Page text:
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"The original Mille Lacs on-line fishing report"
Courtesy of Lundeen's Tackle Castle and Guide Service

Last updated 3-10-16
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The Minnesota DNR has announced the 2015 regulations for Mille Lacs:

Here are the Mille Lacs regulations for the 2015 season:

Northern Pike: Five fish. One may be longer than 30 inches, only if an angler has first caught at least two northern shorter than 30 inches on the same trip and has them in immediate possession. Angling season (northern pike) closes March 27, 2016.
Tullibee (Northern Cisco): Possession limit is 10.
Other Species: Follow statewide regulations.
No Culling


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...(3-10) As the ice fishing season begins to wind down on Mille Lacs, folks are getting in their last few trips before the accesses give way. There are still a good number of folks using ATV's, walking and even a vehicle here and there. We recommend that you limit your travel to ATV's or good-old walking. As the frost comes out of the ground, some of the runnoff finds it's way to the boat ramps and access points, causing them to erode faster. There is no snow left on the ice. Expect the warmer temperatures, wind and rain to deteriorate the ice sooner than it would in a "normal" season. In short, if you plan to fish Mille Lacs again, come now. In my opinion, anything after the weekend will be purely a bonus.

The northern activity is best in Wahkon Bay and Garrison Bay in 10-12 feet - suckers are the best bait. Perch are hit-or-miss, with the largest concentration being in the northeast corner of the lake - waxies on a Hawger Spoon are the ticket here. Tullibee action is good - fish the deep edge of the mud flats or the Tullibee Hole.

As of the time I wrote this, there is no word on the Mille Lacs regulations for the upcoming openwater season.

... (3-3)The end of the walleye season came and went much as it started waaaaaay back in late December (seems like yesterday) - lots of small walleye, leading us to believe that Mille Lacs has no less than 2 excellent year-classes of walleye swiming below what's left of the ice. Most folks see this as a great sign for the near future, author included. Now we sit at the threshold of what looks to be a GREAT openwater season, with no clear view of what lies ahead - will Mille Lacs anglers have the option to harvest walleye this season? If so, will there be a slot to protect these 2 year classes? Will there be periods within the season that will open and close? Based on what? For the last year, DNR biologists have tested, gathered, studied and taken creel info to this apparent end - WE ARE IN THE EXACT POSITION WE WERE IN LAST YEAR AT THIS TIME. Really? Exactly the same harvestable surplus? Exactly the same distribution? Not 1000 pounds more or less than last year? Maybe the taxpayers can get a refund for what the DNR spent in the last year to come up with EXACTLY the same result. Last week's gathering of the Minnesota DNR and the Mille Lacs Fisheries Advisory Committee left a lot of folks scratching their heads regarding the future. After another frustrating session of "ban this, close that", the group left once again with no clear picture of the future on Mille Lacs. Expect the sentence to come down sometime in the next few weeks.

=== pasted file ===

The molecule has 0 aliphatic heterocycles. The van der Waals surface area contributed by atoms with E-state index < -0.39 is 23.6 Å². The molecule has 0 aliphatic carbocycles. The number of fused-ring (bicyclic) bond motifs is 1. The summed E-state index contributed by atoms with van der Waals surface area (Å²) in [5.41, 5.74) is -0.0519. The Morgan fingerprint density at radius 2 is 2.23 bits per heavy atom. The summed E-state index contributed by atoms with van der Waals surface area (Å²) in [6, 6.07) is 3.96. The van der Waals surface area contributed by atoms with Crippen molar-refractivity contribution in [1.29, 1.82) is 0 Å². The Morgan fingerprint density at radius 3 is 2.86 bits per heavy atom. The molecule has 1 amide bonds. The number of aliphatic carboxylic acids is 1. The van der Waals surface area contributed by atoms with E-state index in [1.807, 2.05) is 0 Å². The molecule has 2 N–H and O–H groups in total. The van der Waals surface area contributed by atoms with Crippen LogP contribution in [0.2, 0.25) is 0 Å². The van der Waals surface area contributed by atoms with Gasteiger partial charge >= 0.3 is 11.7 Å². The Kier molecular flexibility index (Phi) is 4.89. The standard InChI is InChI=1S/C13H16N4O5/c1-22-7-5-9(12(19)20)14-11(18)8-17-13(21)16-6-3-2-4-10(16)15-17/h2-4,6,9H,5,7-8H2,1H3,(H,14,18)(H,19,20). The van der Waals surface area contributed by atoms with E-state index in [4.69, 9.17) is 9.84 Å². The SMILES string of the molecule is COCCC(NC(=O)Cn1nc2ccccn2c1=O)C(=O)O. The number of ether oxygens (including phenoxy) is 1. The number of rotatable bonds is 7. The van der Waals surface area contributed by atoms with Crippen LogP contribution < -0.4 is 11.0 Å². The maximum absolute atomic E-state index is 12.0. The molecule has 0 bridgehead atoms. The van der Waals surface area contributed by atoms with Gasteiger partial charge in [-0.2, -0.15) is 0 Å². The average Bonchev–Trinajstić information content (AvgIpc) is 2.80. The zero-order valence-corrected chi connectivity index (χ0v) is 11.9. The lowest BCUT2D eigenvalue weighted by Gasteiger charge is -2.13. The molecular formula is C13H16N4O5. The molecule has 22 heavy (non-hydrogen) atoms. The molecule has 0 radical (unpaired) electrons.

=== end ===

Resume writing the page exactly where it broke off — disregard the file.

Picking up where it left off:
There has been VERY little angling pressure since Sunday. We're still looking at about 22 inches of ice thickness on the main part of the lake. Be sure to stay off any pressure breaks and reef tops... that's where late season problems often begin.

GLIFWC (Great Lakes Indian Fish and Wildlife Commission) announced Tuesday that the total harvest allocation (tribal and state anglers) for Mille Lacs lake will be 40,000 pounds (again). There was no indication yet as to how the allocation would be divided between tribal and state anglers. Last year, State anglers were allowed 28,600 pounds.


Bass season open through February 28, 2016. Combined possession limit is six, with only one Smallmouth Bass over 18".

If you didn't read this last fall, it deserves your attention this week. Here a link to the DNR'S Hooked on Mille Lacs fall newsletter. You can check out some of the results of the 2014 fall netting survey. Of particular interest is the summary on page 4: "There is nothing in this data that suggests tribal fishing is affecting reproduction". If you're left with a shred of doubt after this compelling analysis, PLEASE contact the Aitkin Fisheries Office of the Minnesota DNR.

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